When we arrived at 9am, there was already a queue. Over an hour we waited until we finally had our chance to experience a luxurious couple of hours bathing in the naturally heated mineral enriched spring water. The bath-house is fully equipped with 2 heated pools including one on the rooftop with view overlooking The Abbey and the city. There were herbal aromatherapy steam rooms, a sauna and even an ice room spraying menthol-infused mist. Of course, you can always pay a handsome extra for various massages but booking well in advance is advisable to avoid disappointment.
The water used for this bath-house (and the Roman Baths) fell as rain around 10,000 years ago, sinking to a depth of up to 4000 metres below the earth’s surface. Here it is heated to a temperature of around 69C before rising back up through one of the 3 springs in the centre of the city at a rate of one million litres per day, cooling off slightly making it a perfect temperature for bathing. A modernised computer system tests the water weekly and is considered to be consistently biologically hygienic so no treatment or chlorination is required. It is the only natural hot spring of it’s kind in the whole of Britain.
Tip: Thermae Bath-house opens at 9am daily but on weekends there is a queue by this time, so its advisable to get there at least 30 minutes before it opens. Wait times vary but can be up to 3 hours later in the day. Entry is £40pp.
For more info and to make a booking, check out Thermae Bath Spa Note: You can only book treatments in advance but not general entry into the bath house.
Feeling relaxed after our soak and steam we walked 50 yards down the street to the ancient Roman Baths. Entering the museum felt like I was like stepping back in time. The stone infrastructure and medieval architecture is nothing short of amazing.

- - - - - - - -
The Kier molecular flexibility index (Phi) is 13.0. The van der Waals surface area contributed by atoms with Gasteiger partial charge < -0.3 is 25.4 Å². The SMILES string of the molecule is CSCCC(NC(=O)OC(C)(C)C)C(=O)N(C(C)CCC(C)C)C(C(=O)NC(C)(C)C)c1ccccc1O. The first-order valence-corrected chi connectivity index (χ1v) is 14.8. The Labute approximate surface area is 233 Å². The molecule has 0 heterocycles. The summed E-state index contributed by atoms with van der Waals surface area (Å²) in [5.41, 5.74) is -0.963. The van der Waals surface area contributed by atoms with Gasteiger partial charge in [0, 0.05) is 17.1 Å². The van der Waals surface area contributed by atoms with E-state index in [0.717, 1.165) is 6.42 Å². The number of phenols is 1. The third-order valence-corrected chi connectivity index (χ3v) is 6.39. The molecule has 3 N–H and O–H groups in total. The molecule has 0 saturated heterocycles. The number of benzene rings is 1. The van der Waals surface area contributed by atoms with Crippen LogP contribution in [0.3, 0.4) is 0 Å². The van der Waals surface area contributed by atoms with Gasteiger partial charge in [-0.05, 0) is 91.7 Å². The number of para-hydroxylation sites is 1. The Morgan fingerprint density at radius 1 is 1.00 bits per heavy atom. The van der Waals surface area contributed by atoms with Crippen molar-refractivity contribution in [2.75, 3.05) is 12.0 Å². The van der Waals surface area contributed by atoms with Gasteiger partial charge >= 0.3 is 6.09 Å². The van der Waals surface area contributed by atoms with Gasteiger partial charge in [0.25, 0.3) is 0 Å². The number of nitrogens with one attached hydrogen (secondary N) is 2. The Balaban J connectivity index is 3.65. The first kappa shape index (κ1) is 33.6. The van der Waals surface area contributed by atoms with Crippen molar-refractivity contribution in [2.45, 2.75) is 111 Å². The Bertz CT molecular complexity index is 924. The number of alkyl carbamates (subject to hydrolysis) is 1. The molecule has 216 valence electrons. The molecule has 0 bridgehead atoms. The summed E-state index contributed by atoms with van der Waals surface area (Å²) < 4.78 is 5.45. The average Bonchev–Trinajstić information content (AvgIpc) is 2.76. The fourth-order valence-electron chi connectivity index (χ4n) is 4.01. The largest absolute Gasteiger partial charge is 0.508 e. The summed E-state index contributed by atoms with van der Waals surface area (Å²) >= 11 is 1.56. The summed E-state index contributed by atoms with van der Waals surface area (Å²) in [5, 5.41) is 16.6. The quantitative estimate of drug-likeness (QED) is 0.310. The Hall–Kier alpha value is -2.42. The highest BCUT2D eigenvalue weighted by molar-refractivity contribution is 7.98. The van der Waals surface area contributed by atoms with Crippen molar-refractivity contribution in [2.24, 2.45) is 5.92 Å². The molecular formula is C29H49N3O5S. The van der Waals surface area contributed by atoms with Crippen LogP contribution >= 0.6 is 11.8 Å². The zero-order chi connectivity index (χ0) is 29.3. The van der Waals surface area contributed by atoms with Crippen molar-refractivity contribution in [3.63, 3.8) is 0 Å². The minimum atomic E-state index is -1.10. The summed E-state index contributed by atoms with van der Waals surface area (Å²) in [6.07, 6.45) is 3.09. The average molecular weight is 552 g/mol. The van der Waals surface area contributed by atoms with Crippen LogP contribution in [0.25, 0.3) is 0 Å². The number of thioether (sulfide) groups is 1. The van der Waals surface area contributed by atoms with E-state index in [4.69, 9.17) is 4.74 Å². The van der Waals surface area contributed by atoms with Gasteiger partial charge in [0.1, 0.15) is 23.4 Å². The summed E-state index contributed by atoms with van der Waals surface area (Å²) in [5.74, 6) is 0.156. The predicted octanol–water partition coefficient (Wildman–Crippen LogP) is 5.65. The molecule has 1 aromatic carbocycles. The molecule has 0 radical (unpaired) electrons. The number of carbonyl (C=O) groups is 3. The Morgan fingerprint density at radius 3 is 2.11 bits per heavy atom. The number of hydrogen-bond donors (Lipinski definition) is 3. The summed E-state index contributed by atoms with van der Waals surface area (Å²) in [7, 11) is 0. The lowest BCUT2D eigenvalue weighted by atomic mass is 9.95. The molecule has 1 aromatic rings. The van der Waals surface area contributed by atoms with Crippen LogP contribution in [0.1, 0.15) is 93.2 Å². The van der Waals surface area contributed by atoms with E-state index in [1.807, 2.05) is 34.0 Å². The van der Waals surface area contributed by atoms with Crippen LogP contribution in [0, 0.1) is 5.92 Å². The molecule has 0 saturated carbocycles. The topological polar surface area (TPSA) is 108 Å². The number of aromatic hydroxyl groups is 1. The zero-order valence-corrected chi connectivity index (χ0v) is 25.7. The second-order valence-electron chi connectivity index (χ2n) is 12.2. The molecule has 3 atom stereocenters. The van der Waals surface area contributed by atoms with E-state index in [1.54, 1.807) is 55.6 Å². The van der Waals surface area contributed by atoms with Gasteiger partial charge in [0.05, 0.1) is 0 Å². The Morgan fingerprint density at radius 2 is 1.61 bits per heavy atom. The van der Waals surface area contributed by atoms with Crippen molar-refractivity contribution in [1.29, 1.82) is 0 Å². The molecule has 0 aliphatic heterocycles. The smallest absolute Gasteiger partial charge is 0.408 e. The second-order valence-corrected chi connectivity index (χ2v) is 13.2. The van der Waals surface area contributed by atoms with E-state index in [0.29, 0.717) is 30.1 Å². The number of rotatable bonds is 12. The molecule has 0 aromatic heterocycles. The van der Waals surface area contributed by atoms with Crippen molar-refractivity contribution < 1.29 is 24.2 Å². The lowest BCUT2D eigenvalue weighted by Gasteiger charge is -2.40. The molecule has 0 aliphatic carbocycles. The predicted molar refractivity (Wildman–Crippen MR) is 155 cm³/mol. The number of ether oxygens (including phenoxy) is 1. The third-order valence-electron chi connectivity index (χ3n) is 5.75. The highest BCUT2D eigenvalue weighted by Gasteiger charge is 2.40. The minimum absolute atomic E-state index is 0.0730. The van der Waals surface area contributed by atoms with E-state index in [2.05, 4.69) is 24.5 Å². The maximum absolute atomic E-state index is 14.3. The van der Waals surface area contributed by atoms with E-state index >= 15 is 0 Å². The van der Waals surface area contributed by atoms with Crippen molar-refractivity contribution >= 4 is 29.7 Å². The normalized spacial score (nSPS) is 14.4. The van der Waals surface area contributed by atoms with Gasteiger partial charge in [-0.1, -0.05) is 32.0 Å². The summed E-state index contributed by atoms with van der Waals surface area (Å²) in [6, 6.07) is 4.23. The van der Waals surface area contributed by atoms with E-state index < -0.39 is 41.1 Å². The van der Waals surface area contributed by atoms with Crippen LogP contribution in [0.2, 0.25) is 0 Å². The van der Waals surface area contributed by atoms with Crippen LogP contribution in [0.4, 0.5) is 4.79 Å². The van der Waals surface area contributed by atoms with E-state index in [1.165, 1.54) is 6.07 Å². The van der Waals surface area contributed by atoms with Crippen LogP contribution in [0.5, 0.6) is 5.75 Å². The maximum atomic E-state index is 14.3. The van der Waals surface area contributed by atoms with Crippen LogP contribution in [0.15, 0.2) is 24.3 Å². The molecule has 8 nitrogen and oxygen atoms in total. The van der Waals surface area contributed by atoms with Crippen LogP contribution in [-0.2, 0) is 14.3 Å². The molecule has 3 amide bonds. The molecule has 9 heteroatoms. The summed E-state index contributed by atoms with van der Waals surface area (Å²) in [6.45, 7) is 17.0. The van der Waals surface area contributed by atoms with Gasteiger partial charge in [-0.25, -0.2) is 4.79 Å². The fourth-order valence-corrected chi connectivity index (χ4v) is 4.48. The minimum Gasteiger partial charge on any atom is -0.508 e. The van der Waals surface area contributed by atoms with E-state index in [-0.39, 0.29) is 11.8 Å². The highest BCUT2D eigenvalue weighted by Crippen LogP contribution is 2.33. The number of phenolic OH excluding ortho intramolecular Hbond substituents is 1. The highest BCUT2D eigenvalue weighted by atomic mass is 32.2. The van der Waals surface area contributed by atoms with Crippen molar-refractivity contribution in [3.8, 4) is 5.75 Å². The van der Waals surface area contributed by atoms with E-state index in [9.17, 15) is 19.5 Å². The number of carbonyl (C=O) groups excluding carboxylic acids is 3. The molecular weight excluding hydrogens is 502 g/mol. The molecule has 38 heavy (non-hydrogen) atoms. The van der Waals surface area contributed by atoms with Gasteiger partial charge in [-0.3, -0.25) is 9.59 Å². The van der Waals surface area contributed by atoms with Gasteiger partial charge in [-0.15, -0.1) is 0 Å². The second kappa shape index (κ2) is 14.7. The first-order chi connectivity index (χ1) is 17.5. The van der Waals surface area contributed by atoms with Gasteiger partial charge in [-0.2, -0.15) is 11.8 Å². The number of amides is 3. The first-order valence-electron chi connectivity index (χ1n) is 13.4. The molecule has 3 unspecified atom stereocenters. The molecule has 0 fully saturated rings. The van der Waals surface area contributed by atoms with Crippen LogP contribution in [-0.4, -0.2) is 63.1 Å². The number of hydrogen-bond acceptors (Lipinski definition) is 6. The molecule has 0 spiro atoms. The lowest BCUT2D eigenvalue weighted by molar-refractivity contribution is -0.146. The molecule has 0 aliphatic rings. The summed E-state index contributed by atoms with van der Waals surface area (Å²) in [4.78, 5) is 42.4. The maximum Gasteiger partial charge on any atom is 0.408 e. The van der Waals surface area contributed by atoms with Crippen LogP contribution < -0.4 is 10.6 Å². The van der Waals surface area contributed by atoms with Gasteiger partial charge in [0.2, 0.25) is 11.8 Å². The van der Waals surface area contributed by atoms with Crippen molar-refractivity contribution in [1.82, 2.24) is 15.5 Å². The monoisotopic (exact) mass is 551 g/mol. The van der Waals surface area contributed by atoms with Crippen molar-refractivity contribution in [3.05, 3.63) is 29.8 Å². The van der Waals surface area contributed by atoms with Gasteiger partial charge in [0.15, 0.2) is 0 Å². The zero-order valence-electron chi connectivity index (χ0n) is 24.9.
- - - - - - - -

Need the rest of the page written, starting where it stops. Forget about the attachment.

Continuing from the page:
The temple was built around the same time as the city was established and the bath-house was built up over the course of the next 300 years. The buildings above street level were built at the beginning of the 19th century.
Following this amazing history tour…and a good 3 hours later, we ventured to the Victoria Art Gallery and Assembly Rooms.
The Assembly Rooms were built in the early 18th century as Bath was becoming quite a popular city for balls, concerts and gambling. These venues became the hub of fashionable society, being frequented by Jane Austen and Charles Dickens along with the various nobility of the time.
The Victoria Art Gallery is a an art gallery open to the general public. It was built to commemorate Queen Victoria’s Diamond Jubilee. It houses over 1500 works from British artists including a collection of oil paintings dating back to the early 1700’s. For me, the most interesting display was the glass collection, showcasing centuries of cut and blown glass products.
Nearly exhausted from our visits, we shouted ourselves one last treat before heading back to our hotel – High Tea at Patisserie Valerie. £25 seemed a reasonable price to pay for all this food plus a pot of Earl Grey.
And that brings to an end our Easter holiday in 2018 in one of the prettiest cities we’ve visited to date. Next month we’re off to the Scottish capital – Edinburgh.